Tis true, tis true. When I lived in the dorms I used to try the same trick with headphones in bed to much pain and frustration. That pillow speaker looks pretty cool, though. Has anyone here ever used one?
    Post edited by Phantasos on
  • Phantasos, speakers have thisabilitythat allows other people to hear it, even when they are sleeping.

    Scott, that thing is awesome.
    Tis true, tis true. When I lived in the dorms I used to try the same trick with headphones in bed to much pain and frustration. That pillow speaker looks pretty cool, though. Has anyone here ever used one?
    Yes, I've used one. It works.
  • Ever heard of a speaker hat?
  • Is it anything like a meat helmet?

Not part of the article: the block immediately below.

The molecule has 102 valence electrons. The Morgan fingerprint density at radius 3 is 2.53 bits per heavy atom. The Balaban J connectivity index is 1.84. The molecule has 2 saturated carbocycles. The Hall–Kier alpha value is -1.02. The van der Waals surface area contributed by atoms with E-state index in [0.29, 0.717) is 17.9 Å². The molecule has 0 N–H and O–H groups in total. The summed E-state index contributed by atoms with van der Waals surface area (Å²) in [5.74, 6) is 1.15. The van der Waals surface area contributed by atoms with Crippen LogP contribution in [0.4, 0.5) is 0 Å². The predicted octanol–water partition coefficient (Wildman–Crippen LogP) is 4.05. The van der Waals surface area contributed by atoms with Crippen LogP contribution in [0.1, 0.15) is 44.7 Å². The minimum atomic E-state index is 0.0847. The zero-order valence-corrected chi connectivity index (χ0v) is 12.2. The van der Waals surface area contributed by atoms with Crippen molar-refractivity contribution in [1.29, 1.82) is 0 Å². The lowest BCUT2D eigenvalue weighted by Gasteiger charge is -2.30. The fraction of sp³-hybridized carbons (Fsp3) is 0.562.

• I bought a pair of Ultimate Ears Superfi 5 Pros ($249ish) and these in-ear monitor earbuds are entirely worth it. If they're uncomfortable, you don't have them in your ear right.
  • I will take buds when I can get them, mostly due to my circumstances. Say someone wants to talk with me: It is very easy to quickly remove the buds simply by pulling them out of your ears by the cord. Headphones, while they do result in noise reduction, are big and bulky and require more physical effort to remove (even though they may be more comfortable). However, I seem to have bad luck with buds. As of right now, I've worn out too many pairs of buds to count, and I think it's because of a problem with the wiring. Even my iPod headphones are now dead. I haven't ever had a pair of headphones (other than ones that absolutely sucked) break on me, so that's to their credit.
  • Is it anything like a meat helmet?
    It's a beanie with two headphones sticking out of the sides.